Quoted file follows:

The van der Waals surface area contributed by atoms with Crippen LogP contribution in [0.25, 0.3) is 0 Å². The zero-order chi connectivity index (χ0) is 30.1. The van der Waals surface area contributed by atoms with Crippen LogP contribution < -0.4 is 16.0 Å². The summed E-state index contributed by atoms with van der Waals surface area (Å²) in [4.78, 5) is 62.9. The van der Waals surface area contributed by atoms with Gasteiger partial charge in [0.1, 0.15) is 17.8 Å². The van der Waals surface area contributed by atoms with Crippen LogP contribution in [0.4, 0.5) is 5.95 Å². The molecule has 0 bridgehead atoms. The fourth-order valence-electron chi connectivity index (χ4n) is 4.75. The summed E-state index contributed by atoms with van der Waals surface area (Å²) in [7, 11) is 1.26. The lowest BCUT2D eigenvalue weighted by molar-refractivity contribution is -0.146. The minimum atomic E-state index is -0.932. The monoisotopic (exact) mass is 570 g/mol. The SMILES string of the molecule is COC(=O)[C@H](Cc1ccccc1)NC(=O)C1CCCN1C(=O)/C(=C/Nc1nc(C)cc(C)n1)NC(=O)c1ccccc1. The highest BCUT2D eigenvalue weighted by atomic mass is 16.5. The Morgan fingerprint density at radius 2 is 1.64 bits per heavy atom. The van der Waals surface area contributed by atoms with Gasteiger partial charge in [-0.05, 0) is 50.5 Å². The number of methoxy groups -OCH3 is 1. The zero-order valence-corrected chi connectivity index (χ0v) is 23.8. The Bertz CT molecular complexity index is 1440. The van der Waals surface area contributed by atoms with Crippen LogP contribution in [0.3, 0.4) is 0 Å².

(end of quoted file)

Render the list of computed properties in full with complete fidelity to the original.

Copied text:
The van der Waals surface area contributed by atoms with Crippen LogP contribution in [0.25, 0.3) is 0 Å². The zero-order chi connectivity index (χ0) is 30.1. The van der Waals surface area contributed by atoms with Crippen LogP contribution < -0.4 is 16.0 Å². The summed E-state index contributed by atoms with van der Waals surface area (Å²) in [4.78, 5) is 62.9. The van der Waals surface area contributed by atoms with Gasteiger partial charge in [0.1, 0.15) is 17.8 Å². The van der Waals surface area contributed by atoms with Crippen LogP contribution in [0.4, 0.5) is 5.95 Å². The molecule has 0 bridgehead atoms. The fourth-order valence-electron chi connectivity index (χ4n) is 4.75. The summed E-state index contributed by atoms with van der Waals surface area (Å²) in [7, 11) is 1.26. The lowest BCUT2D eigenvalue weighted by molar-refractivity contribution is -0.146. The minimum atomic E-state index is -0.932. The monoisotopic (exact) mass is 570 g/mol. The SMILES string of the molecule is COC(=O)[C@H](Cc1ccccc1)NC(=O)C1CCCN1C(=O)/C(=C/Nc1nc(C)cc(C)n1)NC(=O)c1ccccc1. The highest BCUT2D eigenvalue weighted by atomic mass is 16.5. The Morgan fingerprint density at radius 2 is 1.64 bits per heavy atom. The van der Waals surface area contributed by atoms with Gasteiger partial charge in [-0.05, 0) is 50.5 Å². The number of methoxy groups -OCH3 is 1. The zero-order valence-corrected chi connectivity index (χ0v) is 23.8. The Bertz CT molecular complexity index is 1440. The van der Waals surface area contributed by atoms with Crippen LogP contribution in [0.3, 0.4) is 0 Å².